FAVORITE KILLS: The Best from 12 Masters of the Genre edited by Dave Zeltserman (2012, Top Suspense)
The Top Suspense Group has unleashed on the public their latest anthology. In a collection which would do Jim Thompson proud, this is a hard-boiled collection for fans of the genre. There is also a brief mention of each author’s current work between stories so as to allow the reader the opportunity to further sample the writings. As I encounter more and more of these collections, I become increasingly convinced we are in a golden age of genre writing not seen since the 1930’s pulp era.
The collection begins with Dave Zeltserman’s “Archie’s Been Framed”. Archie is the narrator of the story and personal assistant to Julius Katz, a private investigator who hates to leave his house. Archie is also a secret computer program of immense sophistication which resides in Katz’s tie clasp. The story is told from Archie’s POV. In this tale, someone has managed to frame Archie for a murder he didn’t commit. Since Archie lacks corporal form, this could never have happened. And it’s up to Archie to give Katz all the information he needs to find the real killer.
Next is “Night Nurse” by Harry Shannon. A sick man is admitted to a hospital and starts wondering why he isn’t getting any better. The only person who seems to care about him is the night nurse. A gripping ending.
“Solomon and Lord Drop Anchor” by Paul Levine concerns the adventures of Steve Solomon and Victoria Lord, two Miami lawyers who spend more time arguing than solving cases. The two find themselves on a fishing boat owned by a man who’s trying to get out of paying Solomon’s mentor what he owes her. The story reminded me of The Thin Man series.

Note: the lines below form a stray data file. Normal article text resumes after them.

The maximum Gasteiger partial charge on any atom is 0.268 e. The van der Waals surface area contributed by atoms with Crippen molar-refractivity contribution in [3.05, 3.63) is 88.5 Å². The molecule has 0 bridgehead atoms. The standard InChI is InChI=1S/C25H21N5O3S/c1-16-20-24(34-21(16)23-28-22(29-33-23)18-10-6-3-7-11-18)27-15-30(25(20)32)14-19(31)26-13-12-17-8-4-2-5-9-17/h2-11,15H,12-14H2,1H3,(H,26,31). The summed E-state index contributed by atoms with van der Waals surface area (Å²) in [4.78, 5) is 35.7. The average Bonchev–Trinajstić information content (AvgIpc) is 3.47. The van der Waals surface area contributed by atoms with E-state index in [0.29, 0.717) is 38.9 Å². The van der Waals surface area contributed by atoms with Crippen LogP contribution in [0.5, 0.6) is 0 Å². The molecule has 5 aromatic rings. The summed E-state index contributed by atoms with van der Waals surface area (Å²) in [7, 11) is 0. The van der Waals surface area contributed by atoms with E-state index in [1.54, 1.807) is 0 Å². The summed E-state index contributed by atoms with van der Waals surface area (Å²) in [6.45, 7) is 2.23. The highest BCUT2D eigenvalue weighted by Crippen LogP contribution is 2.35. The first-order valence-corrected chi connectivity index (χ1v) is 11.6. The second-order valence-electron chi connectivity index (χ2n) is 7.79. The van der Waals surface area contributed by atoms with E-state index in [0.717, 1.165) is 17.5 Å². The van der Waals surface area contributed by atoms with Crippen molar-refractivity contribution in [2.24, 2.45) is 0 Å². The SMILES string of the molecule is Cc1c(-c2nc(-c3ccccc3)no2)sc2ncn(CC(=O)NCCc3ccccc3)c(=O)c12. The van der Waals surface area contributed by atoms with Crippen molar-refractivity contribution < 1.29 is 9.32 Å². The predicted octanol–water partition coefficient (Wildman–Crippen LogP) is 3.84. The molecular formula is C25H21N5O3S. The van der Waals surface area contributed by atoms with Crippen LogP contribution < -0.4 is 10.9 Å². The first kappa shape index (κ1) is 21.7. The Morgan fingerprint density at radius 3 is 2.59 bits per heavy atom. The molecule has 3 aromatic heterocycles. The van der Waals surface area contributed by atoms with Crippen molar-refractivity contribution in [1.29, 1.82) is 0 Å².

Naomi Hirahara’s “Number 19” is a bitter tale with a depressing ending. A tired waitress tries to strike up a friendship with a Korean masseuse. But there are rules to be followed at the Salon. Rules the client will never understand.
“Sweet Dreams” by Vicki Hendricks is hilarious. Two elderly pothead women spend their golden years dreaming about Hawaii. When a local homeless man tries to movie in on them, one of the women hatches a plan to make some cash. Another great tale inspired by true life events.
“House Rules” by Libby Hellman has a married couple trying to salvage their marriage in a Nevada casino when they find a box hidden in the desert sand. What’s in the box brings at least one of them bliss.
“Angie” by Ed Gorman is a tale of dark suspense with a wicked ending. A small time bank robber plots to kill his only son. But the boy may have a savior in the form of his dad’s ex-prostitute girl friend. Easily the most vicious story in the collection.
Joel Goldman’s “Knife Fight” is told from the viewpoint of a black convict awaiting trial for murder. His only possibility of being cleared is in the form of his lesbian lawyer. Plus points for a surprise ending.
“Jack Webb’s Star” by Lee Goldberg manages to combine, humor sexual obsession and crime in one tale. A washed-up Hollywood screen writer tries to kick-start his relationship with his wife. But she only gets her motor running when Dragnet is on TV. How he meets the challenge drives the story.
“Restraint” by Stephen Gallagher begins with a woman in a hospital having just left the scene of an accident. But what really concerns her is the body of her ex-husband in the trunk. A genuine creepy piece.
Bill Crider’s “Top of the World” has a mechanic being hired out as the getaway driver for a rural bank robber. But he gets involved with the hold-up man’s partner, leading to his downfall.
“A Matter of Principal” by Max Allan Collins brings his mobster hit man Quarry into play. Quarry is relaxing in the rural American Midwest when he stumbles across two of his former business associates. What they’re involved with presents the hit man with all kinds of opportunities. A wicked and humorous ending caps the tale.
Favourite Kills 2 is due to be released in the next few months. It should be interesting to see what noir it will contain.